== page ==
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Sep 9, 2022
During periods of volatility, sometimes the most difficult thing to do is nothing. Our brains are wired for action and watching a decline in your net worth can drive investors to take actions detrimental to their long-term success, such as market-timing and performance-chasing. The oft-cited Quantitative Analysis of Investor Behavior (QAIB) from Dalbar shows that this trend persisted throughout 2021. The average equity fund investor trailed the S&P 500 by ~10%; a massive gap and the third largest since 1985, when the QAIB was first released.
Moreover, this gap jumped 10x from 2020, a significantly more volatile year. In essence, investors seemed to have weathered the 2020 storm only to fall behind in the relatively benign market of 2021. Clearly investors are deviating from their strategy in ways that have set them far behind a plain vanilla index.
What this highlights is that the average equity fund investor would have been better served by doing nothing. However, embracing our human need for doing something in a time of uncertainty, we would offer the following as more prudent when looking to protect and grow wealth for the long-term.
Review Your Expenses
Many of our clients are in the fortunate situation that they do not have a defined budget. In this case, reviewing expenses is less about making ends meet and more about feeling in control of your finances. In good times, we tend to spend without much constraint. Chances are you have at least one subscription that you rarely use, or perhaps another recurring expense that provides little utility. Reducing these expenses may not make or break your financial plan, but it provides a sense of control when we feel unsettled.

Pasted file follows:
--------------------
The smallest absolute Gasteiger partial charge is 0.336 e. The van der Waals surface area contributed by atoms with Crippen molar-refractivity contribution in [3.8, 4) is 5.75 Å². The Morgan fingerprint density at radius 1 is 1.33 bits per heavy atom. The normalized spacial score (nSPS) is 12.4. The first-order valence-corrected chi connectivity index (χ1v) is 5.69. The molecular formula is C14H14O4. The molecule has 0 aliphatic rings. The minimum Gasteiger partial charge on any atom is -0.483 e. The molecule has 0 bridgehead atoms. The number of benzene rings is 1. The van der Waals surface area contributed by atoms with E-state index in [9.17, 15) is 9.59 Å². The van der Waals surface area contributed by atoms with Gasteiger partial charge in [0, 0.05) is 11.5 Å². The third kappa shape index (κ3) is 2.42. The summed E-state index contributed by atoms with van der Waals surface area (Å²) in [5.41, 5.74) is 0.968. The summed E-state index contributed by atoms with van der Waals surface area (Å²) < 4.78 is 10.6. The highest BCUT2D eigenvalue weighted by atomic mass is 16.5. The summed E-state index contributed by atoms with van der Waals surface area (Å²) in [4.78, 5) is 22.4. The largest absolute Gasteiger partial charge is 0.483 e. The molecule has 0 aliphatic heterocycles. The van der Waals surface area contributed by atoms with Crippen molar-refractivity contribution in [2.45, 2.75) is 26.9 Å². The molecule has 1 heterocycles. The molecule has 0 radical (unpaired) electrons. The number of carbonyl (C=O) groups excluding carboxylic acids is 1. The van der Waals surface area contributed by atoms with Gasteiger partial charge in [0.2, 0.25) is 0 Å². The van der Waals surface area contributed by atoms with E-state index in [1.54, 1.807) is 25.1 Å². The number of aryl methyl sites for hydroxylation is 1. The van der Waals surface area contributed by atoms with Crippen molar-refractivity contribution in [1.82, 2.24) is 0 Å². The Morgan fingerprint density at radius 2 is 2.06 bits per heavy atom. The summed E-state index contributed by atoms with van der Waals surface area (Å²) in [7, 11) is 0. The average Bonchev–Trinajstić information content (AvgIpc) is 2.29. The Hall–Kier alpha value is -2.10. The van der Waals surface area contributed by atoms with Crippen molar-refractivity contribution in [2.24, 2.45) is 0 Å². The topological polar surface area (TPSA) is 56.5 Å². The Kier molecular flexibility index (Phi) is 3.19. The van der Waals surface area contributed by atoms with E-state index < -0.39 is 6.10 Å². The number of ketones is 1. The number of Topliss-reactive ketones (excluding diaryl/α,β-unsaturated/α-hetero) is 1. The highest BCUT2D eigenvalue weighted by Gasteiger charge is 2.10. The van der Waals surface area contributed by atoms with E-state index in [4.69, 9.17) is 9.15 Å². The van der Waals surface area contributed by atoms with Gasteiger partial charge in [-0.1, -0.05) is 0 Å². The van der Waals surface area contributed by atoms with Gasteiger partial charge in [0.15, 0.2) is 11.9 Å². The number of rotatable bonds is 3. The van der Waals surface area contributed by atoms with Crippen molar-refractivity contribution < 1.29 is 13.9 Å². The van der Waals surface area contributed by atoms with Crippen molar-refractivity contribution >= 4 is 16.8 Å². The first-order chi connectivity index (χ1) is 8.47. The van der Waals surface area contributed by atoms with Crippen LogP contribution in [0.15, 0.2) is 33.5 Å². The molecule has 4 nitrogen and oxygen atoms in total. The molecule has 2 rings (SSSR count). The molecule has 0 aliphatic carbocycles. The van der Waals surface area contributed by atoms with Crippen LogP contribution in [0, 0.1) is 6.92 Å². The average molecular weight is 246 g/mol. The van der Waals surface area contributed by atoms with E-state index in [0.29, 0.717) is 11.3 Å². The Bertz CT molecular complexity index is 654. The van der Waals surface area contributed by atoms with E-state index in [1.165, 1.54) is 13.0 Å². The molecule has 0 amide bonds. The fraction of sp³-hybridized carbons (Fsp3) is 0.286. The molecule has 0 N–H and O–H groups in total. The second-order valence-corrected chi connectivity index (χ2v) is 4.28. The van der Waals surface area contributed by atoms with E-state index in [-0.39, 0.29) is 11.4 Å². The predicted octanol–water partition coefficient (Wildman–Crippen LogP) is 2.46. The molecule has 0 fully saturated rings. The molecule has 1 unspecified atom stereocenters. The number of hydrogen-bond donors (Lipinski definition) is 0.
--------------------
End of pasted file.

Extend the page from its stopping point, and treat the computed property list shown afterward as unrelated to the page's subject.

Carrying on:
Respond Rather than React
When stressed by external events, we tend to become reactive. A reactive investor is swayed by every move in the market and guided by a constant stream of economic data. A responsive investor, in contrast, can reflect on their gut reactions and let it guide an open dialogue. If you find yourself feeling the impulse to change your asset allocation every few months, you are almost certainly reacting. Instead of focusing on external events (to which we feel a desire to act upon), a responsive investor understands the role the portfolio plays in their financial plan. Your advisor can be your partner in this dialogue and help you fashion a thoughtful response.
Bull markets can sometimes hide a declining tolerance for risk, and bear markets may reveal asset allocations that are more aggressive than feels comfortable. If this describes your frame of mind, speak to your advisor about risk and asset allocation in the context of your long-term financial plan. Just because a portfolio has fallen in value does not preclude making a change if change is appropriate; many of our clients become more risk averse as they approach retirement. Well-discussed and prudent changes are different than chasing the hottest investment fad. Making incremental changes can satisfy our desire to respond (not react) in a responsible manner.